On October 30, at the communities committee meeting, Worcester city councilors were discussing a proposal to approve a 12-week public consultation to extend the HMO scheme in the city.
There are lots of HMOs these days in Worcester with the exception of St Peter’s, and the licensing scheme would aim to crack down on rogue landlords and improve standards.
Councillors discussed applying the scheme to those parts of Worcester where it was more necessary and where there were more HMOs, but Cllr Richard Udall said the scheme needs to be enforced in the whole city, saying: “I am a bit shocked and surprised at what is being said here. More regulation means more protection. Lowering standards is an invitation to rogue landlords to come into areas where there is no protection.”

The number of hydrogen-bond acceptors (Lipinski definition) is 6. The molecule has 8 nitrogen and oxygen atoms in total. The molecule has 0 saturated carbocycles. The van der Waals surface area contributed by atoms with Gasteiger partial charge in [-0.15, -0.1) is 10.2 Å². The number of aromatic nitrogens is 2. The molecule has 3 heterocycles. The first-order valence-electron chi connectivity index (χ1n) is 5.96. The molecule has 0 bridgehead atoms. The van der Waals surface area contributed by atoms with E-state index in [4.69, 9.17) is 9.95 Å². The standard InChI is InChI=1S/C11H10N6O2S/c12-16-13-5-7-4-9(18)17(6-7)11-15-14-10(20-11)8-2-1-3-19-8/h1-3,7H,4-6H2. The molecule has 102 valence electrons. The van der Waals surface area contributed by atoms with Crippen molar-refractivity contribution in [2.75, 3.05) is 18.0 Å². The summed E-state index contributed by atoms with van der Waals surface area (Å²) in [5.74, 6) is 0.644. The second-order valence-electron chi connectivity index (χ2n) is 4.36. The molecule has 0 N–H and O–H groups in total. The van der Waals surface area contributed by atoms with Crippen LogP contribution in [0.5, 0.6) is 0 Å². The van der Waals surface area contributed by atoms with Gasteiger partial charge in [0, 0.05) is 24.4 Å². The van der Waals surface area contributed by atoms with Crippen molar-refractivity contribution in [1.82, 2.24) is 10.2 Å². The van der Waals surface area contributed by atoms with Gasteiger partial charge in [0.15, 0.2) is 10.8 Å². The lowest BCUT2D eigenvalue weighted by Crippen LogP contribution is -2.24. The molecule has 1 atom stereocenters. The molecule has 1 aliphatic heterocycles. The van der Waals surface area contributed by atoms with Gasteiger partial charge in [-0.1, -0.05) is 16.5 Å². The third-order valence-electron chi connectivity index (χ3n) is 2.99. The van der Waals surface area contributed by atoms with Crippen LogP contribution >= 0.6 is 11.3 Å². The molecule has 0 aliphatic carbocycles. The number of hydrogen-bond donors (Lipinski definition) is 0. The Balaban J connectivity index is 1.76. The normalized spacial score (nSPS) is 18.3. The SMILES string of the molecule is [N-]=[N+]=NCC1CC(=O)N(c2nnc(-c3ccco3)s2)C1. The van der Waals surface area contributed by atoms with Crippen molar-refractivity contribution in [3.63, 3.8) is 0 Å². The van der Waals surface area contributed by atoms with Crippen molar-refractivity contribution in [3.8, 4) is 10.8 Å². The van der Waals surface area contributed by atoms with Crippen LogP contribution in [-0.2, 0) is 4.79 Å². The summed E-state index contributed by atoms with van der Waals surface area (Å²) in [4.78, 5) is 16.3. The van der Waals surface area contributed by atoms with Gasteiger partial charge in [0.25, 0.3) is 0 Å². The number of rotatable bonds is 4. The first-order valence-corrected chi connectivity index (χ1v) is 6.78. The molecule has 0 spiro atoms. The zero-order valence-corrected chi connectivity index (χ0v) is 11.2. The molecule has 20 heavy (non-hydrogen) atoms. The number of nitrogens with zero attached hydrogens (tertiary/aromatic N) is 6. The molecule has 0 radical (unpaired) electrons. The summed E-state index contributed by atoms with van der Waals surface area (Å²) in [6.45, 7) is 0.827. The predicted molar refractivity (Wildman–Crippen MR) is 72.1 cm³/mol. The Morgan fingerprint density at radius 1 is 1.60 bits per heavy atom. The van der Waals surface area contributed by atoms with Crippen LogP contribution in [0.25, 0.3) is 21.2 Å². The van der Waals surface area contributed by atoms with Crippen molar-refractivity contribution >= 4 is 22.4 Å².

The Worcester City Additional Licensing Scheme expires after five years, and after that the Council needs to review the scheme with a view to re-designation or discontinuation.
According to the report of the city council: “The implications of moving to an Additional Licensing scheme which is targeted at specific wards would be that City-wide improvements to private housing would not be sustained but that instead a targeted approach could be taken to problem areas.”
The committee agreed to send out the consultation and amended the recommendations of the report so that they will make the final decision on whether to declare the scheme, rather than the corporate director for homes and communities along with the chair and the committee vice-chair.